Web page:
751 words (2.1 pages)
- Idealism in the Knight's Tale Despite its glorified accounts of the chivalrous lives of gentlemen, the Knight¹s Tale proves to be more than a tragically romantic saga with a happy ending. For beneath this guise lies an exploration into the trifling world of the day¹s aristocratic class. Here, where physical substance is superseded by appearance, reality gives way to disillusioned canon and emotion is sacrificed for honor. Naïve idealism emerges as the dominant characteristic of the seemingly flawless knight and we, as the reader, are asked to discern the effect of this fanciful quality on the story as a whole.... [tags: Chaucer Knight's Tale Essays]
1671 words (4.8 pages)
- Irony in The Pardoners Tale and The Nun's Priest's Tale Irony is the general name given to literary techniques that involve surprising, interesting,or amusing contradictions. 1 Two stories that serve as excellent demonstrations of irony are "The Pardoners Tale" and " The Nun's Priest's Tale," both from Chaucer's The Canterbury Tales. Although these two stories are very different, they both use irony to teach a lesson. Of the stories, "The Pardoners Tale" displays the most irony.... [tags: comparison compare contrast essays]
789 words (2.3 pages)
- Masculinity in The Wife of Bath's Prologue and Tale The Wife of Bath, with the energy of her vernacular and the voraciousness of her sexual appetite, is one of the most vividly developed characters of 'The Canterbury Tales'. At 856 lines her prologue, or 'preambulacioun' as the Summoner calls it, is the longest of any of the pilgrims, and matches the General Prologue but for a few lines. Evidently Chaucer is infatuated with Alisoun, as he plays satirically with both gender and class issues through the Wife's robust rhetoric.... [tags: Chaucer's Canterbury Tales]
2166 words (6.2 pages)
- Chaucer's The Canterbury Tales In The Canterbury Tales, Geoffrey Chaucer comments on moral corruption within the Roman Catholic Church. He criticizes many high-ranking members of the Church and describes a lack of morality in medieval society; yet in the “Retraction,” Chaucer recants much of his work and pledges to be true to Christianity. Seemingly opposite views exist within the “Retraction” and The Canterbury Tales. However, this contradiction does not weaken Chaucer’s social commentary. Rather, the “Retraction” emphasizes Chaucer’s criticism of the Church and society in The Canterbury Tales by reinforcing the risk inherent in doing so.... [tags: Chaucer Canterbury Tales Essays]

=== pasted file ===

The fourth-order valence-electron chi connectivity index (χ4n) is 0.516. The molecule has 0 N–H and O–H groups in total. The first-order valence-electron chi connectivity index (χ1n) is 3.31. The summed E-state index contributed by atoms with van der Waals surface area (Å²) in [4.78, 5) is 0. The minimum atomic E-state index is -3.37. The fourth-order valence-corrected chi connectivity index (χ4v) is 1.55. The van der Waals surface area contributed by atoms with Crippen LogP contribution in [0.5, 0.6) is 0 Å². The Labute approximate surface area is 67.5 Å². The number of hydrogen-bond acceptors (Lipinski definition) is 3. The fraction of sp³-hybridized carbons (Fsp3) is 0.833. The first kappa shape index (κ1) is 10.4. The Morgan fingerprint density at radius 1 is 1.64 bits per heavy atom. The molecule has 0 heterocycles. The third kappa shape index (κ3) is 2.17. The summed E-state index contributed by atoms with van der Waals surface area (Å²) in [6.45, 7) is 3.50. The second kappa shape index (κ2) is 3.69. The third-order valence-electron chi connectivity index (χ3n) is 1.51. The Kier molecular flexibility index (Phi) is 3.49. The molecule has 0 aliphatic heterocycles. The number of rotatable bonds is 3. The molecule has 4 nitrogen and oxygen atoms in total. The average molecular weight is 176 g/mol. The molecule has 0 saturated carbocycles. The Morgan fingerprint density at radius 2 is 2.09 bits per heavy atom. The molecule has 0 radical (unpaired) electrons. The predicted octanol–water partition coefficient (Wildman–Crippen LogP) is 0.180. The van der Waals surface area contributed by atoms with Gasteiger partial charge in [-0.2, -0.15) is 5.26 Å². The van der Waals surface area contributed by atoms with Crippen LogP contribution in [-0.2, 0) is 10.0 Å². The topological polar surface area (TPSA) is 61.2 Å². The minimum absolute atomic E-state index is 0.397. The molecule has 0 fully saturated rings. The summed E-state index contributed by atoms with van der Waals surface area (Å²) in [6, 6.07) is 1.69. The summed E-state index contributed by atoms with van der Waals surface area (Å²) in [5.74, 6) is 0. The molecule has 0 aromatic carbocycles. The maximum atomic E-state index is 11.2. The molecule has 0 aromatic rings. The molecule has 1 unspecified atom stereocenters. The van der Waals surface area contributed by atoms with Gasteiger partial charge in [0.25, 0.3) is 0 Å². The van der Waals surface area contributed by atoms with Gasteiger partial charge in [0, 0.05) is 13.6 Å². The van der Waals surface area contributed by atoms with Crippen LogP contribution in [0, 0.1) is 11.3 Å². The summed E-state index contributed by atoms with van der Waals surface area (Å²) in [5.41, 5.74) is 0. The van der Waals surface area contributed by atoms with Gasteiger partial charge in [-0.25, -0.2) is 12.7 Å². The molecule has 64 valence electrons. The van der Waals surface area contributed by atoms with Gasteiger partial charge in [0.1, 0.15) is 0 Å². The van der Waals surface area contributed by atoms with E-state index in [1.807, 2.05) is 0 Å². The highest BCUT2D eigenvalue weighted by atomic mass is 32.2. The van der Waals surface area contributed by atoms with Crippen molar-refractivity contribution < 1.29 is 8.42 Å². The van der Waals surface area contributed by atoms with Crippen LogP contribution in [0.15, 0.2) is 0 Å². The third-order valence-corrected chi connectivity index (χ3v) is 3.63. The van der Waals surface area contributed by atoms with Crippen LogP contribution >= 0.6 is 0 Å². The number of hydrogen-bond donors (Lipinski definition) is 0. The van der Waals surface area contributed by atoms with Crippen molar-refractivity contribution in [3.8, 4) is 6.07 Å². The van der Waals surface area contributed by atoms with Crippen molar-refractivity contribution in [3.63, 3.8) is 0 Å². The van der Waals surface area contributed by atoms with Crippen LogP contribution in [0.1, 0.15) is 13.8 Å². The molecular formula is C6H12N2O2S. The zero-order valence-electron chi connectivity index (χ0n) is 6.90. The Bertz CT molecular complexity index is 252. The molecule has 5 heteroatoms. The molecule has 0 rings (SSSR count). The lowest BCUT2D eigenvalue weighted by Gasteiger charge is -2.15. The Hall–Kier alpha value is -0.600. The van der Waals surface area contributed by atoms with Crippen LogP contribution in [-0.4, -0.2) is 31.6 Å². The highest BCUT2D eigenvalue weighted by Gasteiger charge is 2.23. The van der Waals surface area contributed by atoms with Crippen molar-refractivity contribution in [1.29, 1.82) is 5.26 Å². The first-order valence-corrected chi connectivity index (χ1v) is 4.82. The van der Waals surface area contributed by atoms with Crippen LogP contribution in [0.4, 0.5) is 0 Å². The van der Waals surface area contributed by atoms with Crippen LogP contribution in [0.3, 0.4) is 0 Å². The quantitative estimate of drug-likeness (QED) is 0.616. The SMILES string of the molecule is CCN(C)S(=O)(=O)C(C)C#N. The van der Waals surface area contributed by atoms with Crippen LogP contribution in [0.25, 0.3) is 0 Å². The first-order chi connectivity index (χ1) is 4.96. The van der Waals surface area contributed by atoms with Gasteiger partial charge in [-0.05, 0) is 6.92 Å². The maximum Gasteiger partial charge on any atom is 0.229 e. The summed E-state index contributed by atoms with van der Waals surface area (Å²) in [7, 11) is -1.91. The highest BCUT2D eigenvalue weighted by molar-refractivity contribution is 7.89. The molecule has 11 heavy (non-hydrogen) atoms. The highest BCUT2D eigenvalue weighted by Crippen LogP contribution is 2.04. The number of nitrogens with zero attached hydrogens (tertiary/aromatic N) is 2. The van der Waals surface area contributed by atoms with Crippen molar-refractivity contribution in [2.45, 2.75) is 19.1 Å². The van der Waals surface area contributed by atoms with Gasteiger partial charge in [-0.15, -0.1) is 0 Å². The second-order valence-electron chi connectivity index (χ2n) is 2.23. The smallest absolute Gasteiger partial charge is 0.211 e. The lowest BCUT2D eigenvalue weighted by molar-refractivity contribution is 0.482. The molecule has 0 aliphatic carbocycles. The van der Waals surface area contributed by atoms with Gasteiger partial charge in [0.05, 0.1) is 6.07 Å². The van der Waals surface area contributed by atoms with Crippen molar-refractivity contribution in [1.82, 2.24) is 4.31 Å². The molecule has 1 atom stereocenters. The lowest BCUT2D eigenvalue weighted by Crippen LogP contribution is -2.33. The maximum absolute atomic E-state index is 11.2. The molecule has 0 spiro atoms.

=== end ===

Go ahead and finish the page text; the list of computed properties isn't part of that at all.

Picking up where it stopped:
924 words (2.6 pages)
- Canterbury Tales - Wife of Bath is Not an Attack on Women and Married Life Feminists have proposed that the Prologue of the Wife of Bath is merely an attack on women and married life. The Prologue is spoken by a woman with strong opinions on how married life should be conducted, but is written by a man. It is important to examine the purpose with which Chaucer wrote it. This is especially so as many of the pilgrims in The Canterbury Tales condemn themselves out of their own mouths, such as the Monk and the Friar.... [tags: Wife of Bath Essays]
1307 words (3.7 pages)
- The Wife of Bath: Similarities Between the Prologue and the Tale In The Canterbury Tales, written by Geoffrey Chaucer, The Wife of Bath seems to be one of the more vivacious characters on the pilgrimage. Dame Alice has radical views about women and marriage in a time when women were expected to be passive toward men. There are many things consistent between The Wife of Bath's prologue and her tale. The most apparent similarities that clearly depict the comparison between the prologue and the tale are dominance of both women over their husbands, the duplication of appearance between the old hag and Dame Alice and finally the reality is that the fifth husband and the knight are... [tags: Comparison Compare Contrast Essays]
725 words (2.1 pages)
- Chaucer's The Canterbury Tales While the majority of literary classics today do well at engaging the reader and allowing them a vicarious understanding of a fictitious character’s life, Chaucer found a way to engage more than just the reader and the character. In his Canterbury Tales, Chaucer masterfully links together himself as the author, himself as a character in the story, the other characters, and then finally the readers. Chaucer’s “narrative flow” forms a type of giant sphere, where connections can be made from both characters and real people to characters connecting with other characters.... [tags: Chaucer Canterbury Tales Essays]
628 words (1.8 pages)